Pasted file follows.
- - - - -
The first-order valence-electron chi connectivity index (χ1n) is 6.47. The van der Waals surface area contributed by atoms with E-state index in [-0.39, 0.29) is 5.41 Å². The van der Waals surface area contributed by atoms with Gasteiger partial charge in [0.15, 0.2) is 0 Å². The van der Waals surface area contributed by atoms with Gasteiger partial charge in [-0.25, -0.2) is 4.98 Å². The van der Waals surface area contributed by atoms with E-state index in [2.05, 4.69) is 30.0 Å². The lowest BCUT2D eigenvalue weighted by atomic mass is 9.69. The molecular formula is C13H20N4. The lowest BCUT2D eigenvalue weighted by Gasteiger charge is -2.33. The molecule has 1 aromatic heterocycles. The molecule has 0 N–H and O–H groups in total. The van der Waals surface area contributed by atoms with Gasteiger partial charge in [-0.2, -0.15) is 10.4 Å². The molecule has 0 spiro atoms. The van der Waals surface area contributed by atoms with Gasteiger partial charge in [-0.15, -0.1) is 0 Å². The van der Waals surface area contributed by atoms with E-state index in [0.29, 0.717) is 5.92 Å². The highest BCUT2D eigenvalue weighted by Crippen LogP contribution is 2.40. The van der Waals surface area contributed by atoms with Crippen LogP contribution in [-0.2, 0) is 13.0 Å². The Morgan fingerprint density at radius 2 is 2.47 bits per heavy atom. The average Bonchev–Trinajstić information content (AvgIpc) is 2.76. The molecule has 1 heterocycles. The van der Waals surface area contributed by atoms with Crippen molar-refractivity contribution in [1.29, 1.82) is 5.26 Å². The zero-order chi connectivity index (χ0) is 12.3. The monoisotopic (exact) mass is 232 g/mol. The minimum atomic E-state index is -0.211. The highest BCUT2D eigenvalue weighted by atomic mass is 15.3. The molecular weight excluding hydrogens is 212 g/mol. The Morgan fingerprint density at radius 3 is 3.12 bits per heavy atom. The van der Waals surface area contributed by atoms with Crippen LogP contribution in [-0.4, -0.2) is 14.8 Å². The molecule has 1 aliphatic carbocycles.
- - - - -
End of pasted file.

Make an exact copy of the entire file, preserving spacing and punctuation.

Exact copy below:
The first-order valence-electron chi connectivity index (χ1n) is 6.47. The van der Waals surface area contributed by atoms with E-state index in [-0.39, 0.29) is 5.41 Å². The van der Waals surface area contributed by atoms with Gasteiger partial charge in [0.15, 0.2) is 0 Å². The van der Waals surface area contributed by atoms with Gasteiger partial charge in [-0.25, -0.2) is 4.98 Å². The van der Waals surface area contributed by atoms with E-state index in [2.05, 4.69) is 30.0 Å². The lowest BCUT2D eigenvalue weighted by atomic mass is 9.69. The molecular formula is C13H20N4. The lowest BCUT2D eigenvalue weighted by Gasteiger charge is -2.33. The molecule has 1 aromatic heterocycles. The molecule has 0 N–H and O–H groups in total. The van der Waals surface area contributed by atoms with Gasteiger partial charge in [-0.2, -0.15) is 10.4 Å². The molecule has 0 spiro atoms. The van der Waals surface area contributed by atoms with Gasteiger partial charge in [-0.15, -0.1) is 0 Å². The van der Waals surface area contributed by atoms with E-state index in [0.29, 0.717) is 5.92 Å². The highest BCUT2D eigenvalue weighted by Crippen LogP contribution is 2.40. The van der Waals surface area contributed by atoms with Crippen LogP contribution in [-0.2, 0) is 13.0 Å². The Morgan fingerprint density at radius 2 is 2.47 bits per heavy atom. The average Bonchev–Trinajstić information content (AvgIpc) is 2.76. The molecule has 1 heterocycles. The van der Waals surface area contributed by atoms with Crippen molar-refractivity contribution in [1.29, 1.82) is 5.26 Å². The zero-order chi connectivity index (χ0) is 12.3. The monoisotopic (exact) mass is 232 g/mol. The minimum atomic E-state index is -0.211. The highest BCUT2D eigenvalue weighted by atomic mass is 15.3. The molecular weight excluding hydrogens is 212 g/mol. The Morgan fingerprint density at radius 3 is 3.12 bits per heavy atom. The van der Waals surface area contributed by atoms with Crippen LogP contribution in [-0.4, -0.2) is 14.8 Å². The molecule has 1 aliphatic carbocycles.